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Sometimes I wish I could fly, Like a bird up in the sky

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Lois has a secret identity and no one knows. That would be the part where it's a secret.

Okay, maybe its really pathetic secret and she has the not hiding anything tinted glasses to prove it.

That's not the point.

The point is she catches the M line and sits down by the door. A couple of teenage boys trying for dangerous with their careful duck-tail-hair-rebellion throw short words at her. They don't know her. She's a secret. They get off at the next station and she has the car to herself.

She doesn't take it personally. She's a smelly secret. She smells like a garbage dump. That would be the part where she's come from the dump. She grins at a billboard for a dishwasher. She'll take hers takeout if you please. She grins and she'd do a little raz mataz, but her feet are killing her. None of that matters. She's young. The night is young. It's Saturday. She's already got her copy in for a front page Sunday byline about three members of the City Council lining their pockets with a little sanctioned redlining. Thank God they hired some pathetic goon to kill her or it would be thirteen inches of copy about mortgages.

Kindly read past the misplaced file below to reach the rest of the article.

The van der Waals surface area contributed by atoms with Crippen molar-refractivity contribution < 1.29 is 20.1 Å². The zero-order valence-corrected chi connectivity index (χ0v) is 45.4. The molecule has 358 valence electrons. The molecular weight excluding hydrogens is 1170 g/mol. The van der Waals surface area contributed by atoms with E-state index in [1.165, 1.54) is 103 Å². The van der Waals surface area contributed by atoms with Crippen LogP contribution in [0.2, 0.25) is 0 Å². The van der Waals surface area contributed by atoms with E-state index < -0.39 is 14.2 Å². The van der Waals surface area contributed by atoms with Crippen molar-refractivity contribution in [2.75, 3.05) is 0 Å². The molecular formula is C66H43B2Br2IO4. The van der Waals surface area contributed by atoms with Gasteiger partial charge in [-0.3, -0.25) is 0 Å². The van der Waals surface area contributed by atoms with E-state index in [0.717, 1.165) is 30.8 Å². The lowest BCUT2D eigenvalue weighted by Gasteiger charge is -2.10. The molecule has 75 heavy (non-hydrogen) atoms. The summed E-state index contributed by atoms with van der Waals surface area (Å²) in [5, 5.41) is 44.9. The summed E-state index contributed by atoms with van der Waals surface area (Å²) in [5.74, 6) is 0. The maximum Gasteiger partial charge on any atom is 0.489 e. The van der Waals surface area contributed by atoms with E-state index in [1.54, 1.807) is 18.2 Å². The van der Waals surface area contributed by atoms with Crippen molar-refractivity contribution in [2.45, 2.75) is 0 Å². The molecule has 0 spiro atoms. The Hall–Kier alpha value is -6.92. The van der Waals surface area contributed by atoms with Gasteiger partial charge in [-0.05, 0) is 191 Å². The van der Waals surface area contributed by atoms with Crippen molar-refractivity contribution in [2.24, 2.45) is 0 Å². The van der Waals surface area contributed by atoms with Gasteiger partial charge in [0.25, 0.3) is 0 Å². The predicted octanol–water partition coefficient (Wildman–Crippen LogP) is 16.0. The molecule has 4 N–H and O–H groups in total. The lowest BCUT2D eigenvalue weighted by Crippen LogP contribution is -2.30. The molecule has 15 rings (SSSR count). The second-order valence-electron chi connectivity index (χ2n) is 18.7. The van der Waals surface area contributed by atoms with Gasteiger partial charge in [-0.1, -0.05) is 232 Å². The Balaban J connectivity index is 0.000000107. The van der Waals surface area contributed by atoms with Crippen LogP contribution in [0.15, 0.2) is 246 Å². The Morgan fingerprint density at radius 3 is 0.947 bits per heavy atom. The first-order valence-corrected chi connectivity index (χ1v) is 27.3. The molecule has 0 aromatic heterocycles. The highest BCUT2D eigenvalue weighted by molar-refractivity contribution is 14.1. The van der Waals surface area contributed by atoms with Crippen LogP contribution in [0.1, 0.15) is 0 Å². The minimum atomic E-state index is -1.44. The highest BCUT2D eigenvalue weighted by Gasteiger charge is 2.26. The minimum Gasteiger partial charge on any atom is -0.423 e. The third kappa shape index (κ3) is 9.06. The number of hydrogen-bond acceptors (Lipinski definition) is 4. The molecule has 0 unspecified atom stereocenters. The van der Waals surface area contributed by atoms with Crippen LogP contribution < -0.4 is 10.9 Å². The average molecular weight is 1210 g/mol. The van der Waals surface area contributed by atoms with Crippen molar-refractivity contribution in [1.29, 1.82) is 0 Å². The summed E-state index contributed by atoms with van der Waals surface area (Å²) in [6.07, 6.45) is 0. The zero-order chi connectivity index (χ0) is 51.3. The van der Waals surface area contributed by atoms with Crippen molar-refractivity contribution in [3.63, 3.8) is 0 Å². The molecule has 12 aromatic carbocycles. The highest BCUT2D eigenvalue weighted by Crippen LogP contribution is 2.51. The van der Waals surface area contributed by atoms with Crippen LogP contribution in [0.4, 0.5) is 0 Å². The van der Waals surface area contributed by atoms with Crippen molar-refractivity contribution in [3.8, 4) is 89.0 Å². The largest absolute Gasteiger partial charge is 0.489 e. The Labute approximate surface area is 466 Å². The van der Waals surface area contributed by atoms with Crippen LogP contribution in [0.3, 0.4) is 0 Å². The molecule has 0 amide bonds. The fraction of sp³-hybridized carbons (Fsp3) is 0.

She's feeling pretty good, which is when the giant robot strolling down 75th decides to pick up the car and give it a shake. It's like she's been pricked by a pin. Her story's is going to be buried on page twenty-million. She holds on and snaps a picture as the robot tosses the car. The whole thing's flying. She briefly bitters that she doesn't have a damn Pulitzer yet and she's going to die smelling like rotten cabbage when something grabs the car. Now they're sailing through the air like some sort of gondola.

Nothing for it really but to finish what the robot started and smash open the window - who knew she'd use the brass knuckles twice in one day - and lean out for a look. There's a very black man in a very blue union suit with a very red cape and very red underwear flying the car up Vine street, and he's humming "Night and Day". She snaps a picture, but in black and white it's not going to capture how utterly wonderfully weird this is. The man looks over at her. "Don't worry, I've got you."